The EPA often stands alone when it comes to approving and banning pesticides. It continues to permit 85 pesticides that have been banned or are transitioning out in China, the European Union, and Brazil, the other largest agricultural producers and pesticide users (Environmental Health). Unlike other nations, the EPA regulates pesticides through a cost-benefit analysis. Under the Federal Insecticide, Fungicide, and Rodenticide Act (FIFRA), the EPA must determine whether a pesticide causes an “unreasonable risk to man or the environment, taking into account the economic, social, and environmental costs and benefits of the use of any pesticide” (EPA).

 Children and pregnant women are most vulnerable to the life-altering health effects of pesticides, which have been linked to miscarriages, congenital disabilities, and learning or developmental disabilities in children (CDC).

As the largest agricultural state, with over 700,000 farmworkers, California is unique in its fight for environmental justice against pesticides (Planet Watch). A 2015 report found that more than half of the glyphosate used in California (54%) was applied in eight of its most impoverished counties in the agricultural Central Valley, where 53% of residents are Latine or Hispanic (Center for Biological Diversity). Hispanic children are 46% more likely to attend schools near pesticide dumping grounds than white children (The Black Institute).

Chlorpyrifos, a neurotoxin that kills insects by attacking their nervous systems, has widely affected the health of farmworkers in California (Grist). The EPA publicly misrepresented the results of a two-day meeting with the EPA about banning the insecticide, furthering environmental racism against the people responsible for getting food to the tables of Americans every day (ThinkProgress).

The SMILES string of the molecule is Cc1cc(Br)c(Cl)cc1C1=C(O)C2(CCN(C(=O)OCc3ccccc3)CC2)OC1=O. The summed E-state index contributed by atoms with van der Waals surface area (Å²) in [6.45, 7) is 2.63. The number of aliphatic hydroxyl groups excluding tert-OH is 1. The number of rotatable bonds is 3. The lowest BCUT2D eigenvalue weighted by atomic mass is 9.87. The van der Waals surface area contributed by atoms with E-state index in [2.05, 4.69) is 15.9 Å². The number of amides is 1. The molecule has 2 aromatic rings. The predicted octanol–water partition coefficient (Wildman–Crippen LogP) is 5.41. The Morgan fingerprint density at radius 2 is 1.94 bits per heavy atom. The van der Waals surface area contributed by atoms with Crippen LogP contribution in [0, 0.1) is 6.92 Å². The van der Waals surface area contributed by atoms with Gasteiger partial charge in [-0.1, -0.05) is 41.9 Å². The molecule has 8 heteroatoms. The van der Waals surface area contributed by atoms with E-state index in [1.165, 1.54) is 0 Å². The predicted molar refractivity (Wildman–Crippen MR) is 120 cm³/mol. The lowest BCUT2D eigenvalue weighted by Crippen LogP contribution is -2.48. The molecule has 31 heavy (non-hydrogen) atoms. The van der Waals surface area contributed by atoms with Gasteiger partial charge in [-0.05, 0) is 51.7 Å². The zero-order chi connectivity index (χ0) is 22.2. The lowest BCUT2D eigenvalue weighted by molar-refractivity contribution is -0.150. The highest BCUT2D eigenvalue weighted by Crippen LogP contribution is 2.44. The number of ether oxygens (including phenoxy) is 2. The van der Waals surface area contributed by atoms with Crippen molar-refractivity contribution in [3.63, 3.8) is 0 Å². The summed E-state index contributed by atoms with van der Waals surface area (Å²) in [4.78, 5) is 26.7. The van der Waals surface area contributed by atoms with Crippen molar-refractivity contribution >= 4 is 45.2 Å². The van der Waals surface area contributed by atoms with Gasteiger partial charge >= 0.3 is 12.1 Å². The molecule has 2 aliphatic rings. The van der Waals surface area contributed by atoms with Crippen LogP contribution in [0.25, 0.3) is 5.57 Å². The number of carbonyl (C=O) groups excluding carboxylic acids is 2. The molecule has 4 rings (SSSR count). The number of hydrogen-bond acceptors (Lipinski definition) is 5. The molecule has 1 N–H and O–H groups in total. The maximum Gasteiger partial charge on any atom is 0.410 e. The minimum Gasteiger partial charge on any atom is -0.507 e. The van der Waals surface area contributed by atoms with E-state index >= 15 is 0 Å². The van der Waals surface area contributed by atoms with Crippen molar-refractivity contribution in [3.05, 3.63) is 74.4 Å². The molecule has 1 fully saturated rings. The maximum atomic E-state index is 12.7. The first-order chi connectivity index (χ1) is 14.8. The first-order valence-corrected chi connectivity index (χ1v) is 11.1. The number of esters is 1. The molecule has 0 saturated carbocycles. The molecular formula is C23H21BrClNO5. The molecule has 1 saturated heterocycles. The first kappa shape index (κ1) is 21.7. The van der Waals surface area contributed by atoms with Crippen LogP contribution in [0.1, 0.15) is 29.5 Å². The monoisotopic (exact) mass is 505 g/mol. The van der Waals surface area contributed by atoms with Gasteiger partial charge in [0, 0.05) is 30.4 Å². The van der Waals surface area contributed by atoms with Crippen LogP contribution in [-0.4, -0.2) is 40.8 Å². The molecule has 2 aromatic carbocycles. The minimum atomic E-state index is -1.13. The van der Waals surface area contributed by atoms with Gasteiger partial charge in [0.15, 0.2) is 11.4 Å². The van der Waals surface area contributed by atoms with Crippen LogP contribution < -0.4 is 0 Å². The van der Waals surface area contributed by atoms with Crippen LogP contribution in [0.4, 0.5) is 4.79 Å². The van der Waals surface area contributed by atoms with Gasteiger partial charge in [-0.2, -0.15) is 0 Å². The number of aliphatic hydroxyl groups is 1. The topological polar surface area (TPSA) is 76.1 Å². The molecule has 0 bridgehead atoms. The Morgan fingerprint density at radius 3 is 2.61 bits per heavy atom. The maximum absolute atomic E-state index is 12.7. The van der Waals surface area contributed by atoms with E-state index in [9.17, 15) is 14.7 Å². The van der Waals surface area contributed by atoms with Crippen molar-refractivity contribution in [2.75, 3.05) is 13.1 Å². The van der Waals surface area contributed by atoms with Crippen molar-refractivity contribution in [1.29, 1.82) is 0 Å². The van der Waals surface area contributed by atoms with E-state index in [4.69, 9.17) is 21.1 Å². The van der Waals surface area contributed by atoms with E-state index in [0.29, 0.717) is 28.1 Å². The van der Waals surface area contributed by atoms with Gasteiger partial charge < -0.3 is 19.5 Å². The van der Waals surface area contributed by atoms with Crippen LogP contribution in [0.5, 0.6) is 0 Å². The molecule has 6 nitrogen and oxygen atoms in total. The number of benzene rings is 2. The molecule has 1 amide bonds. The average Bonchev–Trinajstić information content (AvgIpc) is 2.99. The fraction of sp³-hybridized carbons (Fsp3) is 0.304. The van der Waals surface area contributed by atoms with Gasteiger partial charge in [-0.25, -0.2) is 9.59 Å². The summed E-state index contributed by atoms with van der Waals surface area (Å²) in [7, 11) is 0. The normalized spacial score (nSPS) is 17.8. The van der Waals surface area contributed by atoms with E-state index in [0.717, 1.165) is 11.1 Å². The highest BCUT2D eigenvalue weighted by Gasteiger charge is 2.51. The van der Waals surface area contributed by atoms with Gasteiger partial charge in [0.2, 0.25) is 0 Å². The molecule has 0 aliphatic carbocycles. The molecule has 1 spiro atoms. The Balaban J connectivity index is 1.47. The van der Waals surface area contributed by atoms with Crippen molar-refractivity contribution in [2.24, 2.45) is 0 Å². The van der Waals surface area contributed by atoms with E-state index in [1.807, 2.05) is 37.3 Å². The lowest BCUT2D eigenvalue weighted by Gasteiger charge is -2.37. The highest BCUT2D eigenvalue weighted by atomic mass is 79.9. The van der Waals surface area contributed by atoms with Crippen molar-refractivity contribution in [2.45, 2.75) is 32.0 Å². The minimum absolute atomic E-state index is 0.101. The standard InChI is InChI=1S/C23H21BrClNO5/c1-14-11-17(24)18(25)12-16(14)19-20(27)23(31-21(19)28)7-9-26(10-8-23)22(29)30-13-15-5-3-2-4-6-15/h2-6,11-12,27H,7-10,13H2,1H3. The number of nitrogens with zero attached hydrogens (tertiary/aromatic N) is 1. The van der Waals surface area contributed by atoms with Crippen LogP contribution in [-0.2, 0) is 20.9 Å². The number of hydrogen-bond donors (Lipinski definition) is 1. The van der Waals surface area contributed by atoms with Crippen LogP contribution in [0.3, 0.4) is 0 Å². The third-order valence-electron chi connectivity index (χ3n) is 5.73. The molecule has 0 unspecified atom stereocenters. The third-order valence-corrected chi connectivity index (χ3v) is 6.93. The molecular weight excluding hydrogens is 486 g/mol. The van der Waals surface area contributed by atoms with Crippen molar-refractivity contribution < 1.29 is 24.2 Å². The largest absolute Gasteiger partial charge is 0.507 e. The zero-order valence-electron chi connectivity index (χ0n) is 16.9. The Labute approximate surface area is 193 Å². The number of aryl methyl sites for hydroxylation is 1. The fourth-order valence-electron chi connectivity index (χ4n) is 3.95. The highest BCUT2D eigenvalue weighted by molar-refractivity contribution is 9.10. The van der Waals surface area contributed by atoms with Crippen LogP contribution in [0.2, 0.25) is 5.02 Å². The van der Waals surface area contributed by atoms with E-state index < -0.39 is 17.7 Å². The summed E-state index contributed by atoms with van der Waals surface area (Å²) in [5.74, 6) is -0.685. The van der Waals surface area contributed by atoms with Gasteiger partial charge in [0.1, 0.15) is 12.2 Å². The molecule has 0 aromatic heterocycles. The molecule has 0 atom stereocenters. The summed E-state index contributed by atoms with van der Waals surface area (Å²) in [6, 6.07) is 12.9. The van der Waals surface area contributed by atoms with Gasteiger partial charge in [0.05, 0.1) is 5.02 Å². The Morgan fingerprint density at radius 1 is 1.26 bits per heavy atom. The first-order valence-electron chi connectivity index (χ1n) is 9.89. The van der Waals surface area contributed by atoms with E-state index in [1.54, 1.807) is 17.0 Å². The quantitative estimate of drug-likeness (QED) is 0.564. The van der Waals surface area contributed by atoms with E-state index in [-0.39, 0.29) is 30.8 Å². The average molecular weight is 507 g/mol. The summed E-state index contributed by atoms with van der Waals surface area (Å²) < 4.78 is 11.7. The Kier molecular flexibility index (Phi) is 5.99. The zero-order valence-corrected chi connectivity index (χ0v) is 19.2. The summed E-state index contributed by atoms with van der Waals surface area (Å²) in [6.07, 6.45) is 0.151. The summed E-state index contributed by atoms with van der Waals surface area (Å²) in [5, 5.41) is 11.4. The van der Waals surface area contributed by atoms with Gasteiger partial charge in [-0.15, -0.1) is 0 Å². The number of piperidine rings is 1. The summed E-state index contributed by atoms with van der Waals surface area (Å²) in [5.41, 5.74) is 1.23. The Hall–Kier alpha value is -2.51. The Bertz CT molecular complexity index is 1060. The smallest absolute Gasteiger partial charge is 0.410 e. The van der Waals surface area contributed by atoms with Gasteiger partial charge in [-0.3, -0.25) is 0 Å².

Because of the federal government’s lack of action, cities like Philadelphia are taking matters into their own hands by introducing bills that ban toxic herbicides on all city and public grounds (Philadelphia Inquirer). In 2019, California officially prohibited the selling and usage of chlorpyrifos (NPR). As of 2021, the EPA banned the use of the pesticide on food crops (EPA).

Pesticides have a long history in communities of color in the United States, and like most issues that affect these communities, it is rooted in institutional racism. Effective environmental justice must safeguard communities where all people can live, work, and play without fear of exposure to toxic materials and conditions (The Black Institute). The burden lies on white residents of communities to advocate for communities of color who continue to be silenced about the real harm they are experiencing.


KEY TAKEAWAYS

• Glyphosate, the main ingredient in Roundup, is the most widely used herbicide and is classified as a “probable carcinogen” by the World Health Organization.

• Hispanic children are 46% more likely to attend school near pesticide-dumping grounds than white children.

• Exposure to the most common pesticides can cause adverse health effects.